Last weekend, on a rainy Saturday afternoon, I turned to poems by Mikko Harvey, an old family friend—well, he isn’t old, but our family connections go back a long time—who lives in Western Massachusetts and has published two books: Unstable Neighbourhood Rabbit and Let the World Have You. Jim Nason writes in a review of the former that “Harvey’s ability to make normal situations new and strange is one of his greatest talents. Combining metaphor in equal amounts with a distraught psyche that’s allowed to freefall, he heightens and liberates language.”

Two of my favourite poems from Unstable Neighbourhood Rabbit are “Swivel”—“Sometimes, I spend the whole morning searching / for the morning”—and “Intimacy”—“So introduce me / to your friends: I promise to wear my best face.”

Here’s a link to a photo essay by Mikko, of things and places that inspired him when he was writing Unstable Neighbourhood Rabbit, including The Moomins, a basketball court in Columbus, Ohio, and a giant sandpit in Johannislund, Finland—“an archetypal place of play and wonder.”

In Let the World Have You, I especially like “Personhood”: “I regret / 96% of my backward glances, / but to regret is to glance backward, / and thus we proceed toward 97.” And “Secret Channel,” which begins:

When you realize you are only a subplot

in the story the day is telling, you are

devastated; it would have been better

to be everything or else nothing.

“For M,” which is included in Let the World Have You, went viral last year. Part of the poem appears on the back cover:

My husband and daughter were in Boston recently, and I’m going to include a few photos from their trip in this post, because over the years we’ve spent a lot of time with Mikko and his family in Boston and Cambridge.

I enjoyed reading this list of “30 Ways to Celebrate National Poetry Month,” from the Academy of American Poets. I’ve signed up for “Poem-a-Day,” which is curated in April by U.S. Poet Laureate Ada Limón. I liked the suggestion about reading and sharing poems about the environment in honor of Earth Day, and it was a lovely surprise to find that one of the poems on their list of Poems About Climate Change is by Mikko. “The Poem Grace Interrupted” begins, “There once was a planet who was both / sick and beautiful.”

I read several of the poems on the list, and one of my favourites was Catherine Pierce’s poem “High Dangerous”:

is what my sons call the flowers—

purple, white, electric blue—

pom-pomming bushes all along

the beach town streets.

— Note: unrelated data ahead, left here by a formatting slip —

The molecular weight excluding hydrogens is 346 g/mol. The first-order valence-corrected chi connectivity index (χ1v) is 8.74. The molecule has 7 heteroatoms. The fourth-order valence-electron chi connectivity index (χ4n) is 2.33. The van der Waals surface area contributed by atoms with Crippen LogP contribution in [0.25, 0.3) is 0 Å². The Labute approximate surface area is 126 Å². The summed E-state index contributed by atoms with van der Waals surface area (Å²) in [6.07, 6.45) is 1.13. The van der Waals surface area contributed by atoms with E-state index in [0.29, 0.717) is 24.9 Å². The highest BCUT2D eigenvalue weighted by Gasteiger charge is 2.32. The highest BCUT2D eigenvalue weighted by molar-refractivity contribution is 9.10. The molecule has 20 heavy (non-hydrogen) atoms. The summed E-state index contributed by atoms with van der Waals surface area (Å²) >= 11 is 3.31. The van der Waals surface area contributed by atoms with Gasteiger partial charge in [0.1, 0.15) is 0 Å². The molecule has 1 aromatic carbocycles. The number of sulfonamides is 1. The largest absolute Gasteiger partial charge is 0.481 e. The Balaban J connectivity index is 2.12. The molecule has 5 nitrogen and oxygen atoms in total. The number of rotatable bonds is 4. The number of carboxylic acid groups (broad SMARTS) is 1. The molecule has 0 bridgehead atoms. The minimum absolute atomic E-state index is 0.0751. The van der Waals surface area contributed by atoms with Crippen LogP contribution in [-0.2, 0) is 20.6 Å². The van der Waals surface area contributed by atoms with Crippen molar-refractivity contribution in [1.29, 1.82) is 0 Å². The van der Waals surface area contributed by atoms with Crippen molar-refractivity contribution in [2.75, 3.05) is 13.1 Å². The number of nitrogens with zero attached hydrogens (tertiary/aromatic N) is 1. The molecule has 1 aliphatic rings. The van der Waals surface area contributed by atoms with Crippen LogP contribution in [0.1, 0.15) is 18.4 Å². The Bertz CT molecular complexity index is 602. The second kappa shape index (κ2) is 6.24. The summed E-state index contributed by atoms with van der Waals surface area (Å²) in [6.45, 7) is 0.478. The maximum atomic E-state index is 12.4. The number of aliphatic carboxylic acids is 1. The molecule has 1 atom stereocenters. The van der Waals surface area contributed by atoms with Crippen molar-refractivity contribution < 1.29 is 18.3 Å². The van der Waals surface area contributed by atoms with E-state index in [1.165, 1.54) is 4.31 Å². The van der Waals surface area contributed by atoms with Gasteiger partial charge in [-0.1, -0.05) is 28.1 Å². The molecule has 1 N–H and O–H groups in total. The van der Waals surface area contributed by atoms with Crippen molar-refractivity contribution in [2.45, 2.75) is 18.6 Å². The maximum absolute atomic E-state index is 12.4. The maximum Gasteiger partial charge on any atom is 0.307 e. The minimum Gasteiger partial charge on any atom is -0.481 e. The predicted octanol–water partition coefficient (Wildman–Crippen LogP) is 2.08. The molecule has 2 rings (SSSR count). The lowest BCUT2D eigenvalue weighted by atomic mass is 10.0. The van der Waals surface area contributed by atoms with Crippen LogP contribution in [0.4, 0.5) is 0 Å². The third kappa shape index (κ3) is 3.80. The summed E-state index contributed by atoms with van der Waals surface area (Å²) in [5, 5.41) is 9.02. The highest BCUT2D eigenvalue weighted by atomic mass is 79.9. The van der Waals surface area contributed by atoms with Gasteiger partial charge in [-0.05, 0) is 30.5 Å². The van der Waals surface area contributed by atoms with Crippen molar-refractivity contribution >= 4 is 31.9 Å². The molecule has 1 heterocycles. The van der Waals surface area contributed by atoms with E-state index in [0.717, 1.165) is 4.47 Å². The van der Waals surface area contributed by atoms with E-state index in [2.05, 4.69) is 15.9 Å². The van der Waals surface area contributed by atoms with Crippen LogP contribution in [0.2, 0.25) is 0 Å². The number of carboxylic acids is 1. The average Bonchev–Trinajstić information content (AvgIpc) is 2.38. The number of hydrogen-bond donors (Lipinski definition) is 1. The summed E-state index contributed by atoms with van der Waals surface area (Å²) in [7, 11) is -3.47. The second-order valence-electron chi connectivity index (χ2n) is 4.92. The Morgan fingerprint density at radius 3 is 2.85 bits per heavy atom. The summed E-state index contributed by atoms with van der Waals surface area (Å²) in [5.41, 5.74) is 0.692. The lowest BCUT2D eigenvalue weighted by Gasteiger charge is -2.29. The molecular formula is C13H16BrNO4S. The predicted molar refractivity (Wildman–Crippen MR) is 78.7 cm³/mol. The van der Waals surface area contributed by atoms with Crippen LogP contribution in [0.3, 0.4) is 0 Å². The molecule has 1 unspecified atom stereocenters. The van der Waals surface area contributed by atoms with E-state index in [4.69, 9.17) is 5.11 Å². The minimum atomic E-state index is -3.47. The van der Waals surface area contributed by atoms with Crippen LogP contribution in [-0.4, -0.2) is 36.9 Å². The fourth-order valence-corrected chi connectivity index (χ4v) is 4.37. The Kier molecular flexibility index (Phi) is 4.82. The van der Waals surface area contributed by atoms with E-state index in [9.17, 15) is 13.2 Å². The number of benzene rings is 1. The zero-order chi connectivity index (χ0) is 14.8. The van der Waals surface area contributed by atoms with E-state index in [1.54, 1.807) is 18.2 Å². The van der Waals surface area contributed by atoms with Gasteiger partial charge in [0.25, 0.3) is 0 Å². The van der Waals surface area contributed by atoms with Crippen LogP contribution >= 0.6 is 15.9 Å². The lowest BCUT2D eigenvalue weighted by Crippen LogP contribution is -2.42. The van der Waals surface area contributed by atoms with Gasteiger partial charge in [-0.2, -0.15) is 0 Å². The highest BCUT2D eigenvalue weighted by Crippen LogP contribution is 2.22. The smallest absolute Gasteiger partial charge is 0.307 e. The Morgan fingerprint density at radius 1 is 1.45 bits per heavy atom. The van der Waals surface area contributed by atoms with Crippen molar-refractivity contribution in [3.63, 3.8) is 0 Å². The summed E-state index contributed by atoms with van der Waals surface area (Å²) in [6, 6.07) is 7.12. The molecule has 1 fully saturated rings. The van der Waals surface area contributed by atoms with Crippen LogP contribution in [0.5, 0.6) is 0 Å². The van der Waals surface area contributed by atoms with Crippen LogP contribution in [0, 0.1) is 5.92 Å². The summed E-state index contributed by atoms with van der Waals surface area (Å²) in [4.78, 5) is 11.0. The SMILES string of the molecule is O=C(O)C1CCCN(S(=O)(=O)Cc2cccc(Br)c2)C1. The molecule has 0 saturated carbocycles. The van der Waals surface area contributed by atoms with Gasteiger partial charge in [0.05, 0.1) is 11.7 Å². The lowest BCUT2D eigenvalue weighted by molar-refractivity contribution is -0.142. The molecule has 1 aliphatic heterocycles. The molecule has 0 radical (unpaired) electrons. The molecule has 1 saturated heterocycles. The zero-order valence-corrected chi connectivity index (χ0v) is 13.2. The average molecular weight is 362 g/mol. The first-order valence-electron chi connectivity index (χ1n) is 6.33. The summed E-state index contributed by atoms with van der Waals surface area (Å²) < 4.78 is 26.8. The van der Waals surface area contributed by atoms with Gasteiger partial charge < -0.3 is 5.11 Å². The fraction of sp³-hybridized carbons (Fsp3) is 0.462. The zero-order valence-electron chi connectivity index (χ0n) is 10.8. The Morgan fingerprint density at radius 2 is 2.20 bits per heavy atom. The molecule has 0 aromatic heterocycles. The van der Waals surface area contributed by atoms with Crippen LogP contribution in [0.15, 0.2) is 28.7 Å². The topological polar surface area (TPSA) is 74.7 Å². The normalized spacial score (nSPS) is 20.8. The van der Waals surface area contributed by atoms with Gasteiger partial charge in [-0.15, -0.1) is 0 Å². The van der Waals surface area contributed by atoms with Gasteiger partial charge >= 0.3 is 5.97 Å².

I can’t correct them into

hydrangeas, or I won’t. …

The League of Canadian Poets also has a list of ideas for celebrating Poetry Month, including sharing a poem on social media using the hashtag #todayspoem. I like their promise at the end of the list that “there’s a poem just for you, and we know someone wants to help you find it.”

One of my recent discoveries was a splendid new poem by my friend and neighbour Brian Bartlett. (Thank you to Sandra for telling me about it and Brian for sharing a copy.) “Bishop’s Hues” was published in the Winter 2023 edition of Riddle Fence. The poem looks at two photos of a collage by Elizabeth Bishop, along with vivid phrases from her poems, including “white-gold skies,” “silver and silver-gilt,” “bright violet-blue.” Like the Stallings poems I quoted earlier, “Bishop’s Hues” focuses on change and loss:

The blue of the Blue Morpho

fades, sky-tinge left only

in one wing’s half, earth-brown

replacing the namesake hue.

Though the blue of the butterfly is “diminished,” Bishop’s words are alive and in constant motion: “Rereading after rereading, / her lines rise, veer, skim and tilt.”

I love seeing crocuses and snowdrops at this time of year in Nova Scotia. As a kind of tribute to the vibrant purple crocuses in my neighbourhood, here’s a quotation from a picture book I’ve loved for years. This is from Mabel Murple, by Sheree Fitch, another Nova Scotia writer, whose work for both adults and children captures the sorrows and joys of life with wisdom, humour, and a profound understanding of the power of the imagination.

what if …

EVERYTHING was purple


And there was someone just like me

     I mean a purple sort of girl

And if …

There was a purple girl

     How purple could she be?

Would she get in purple trouble?

     (She would if she were me!)

I’ve long thought that Mabel Murple and Jane Austen’s “Beautifull Cassandra” are kindred spirits, but that’s a story for another day….

These crocuses are so tiny that I almost stepped on them when I got out of the car. Thank goodness I spotted them in time.

I return often to Sheree’s collection of poetry for adults In This House Are Many Women, especially the words of “When Atmospheric Conditions Permit,” which opens with “Siren sounds” that “swirl” and “scream,” making it difficult to sing a lullaby. “There’s so much love but the world’s gone wild.” Even so:

I pray

by the light of the moon

you find a way to make

a kaleidoscope

that from bits of shattered glass you’ll keep creating some

things     beautiful.

I’ll close with a link to a tour of the beautiful garden at Lake House in Norfolk, England, full of bluebells, light blue periwinkle, and other April flowers. This is from a blog I’ve followed for several years, called “The Garden Gate Is Open.”

Happy Spring, and happy Poetry Month!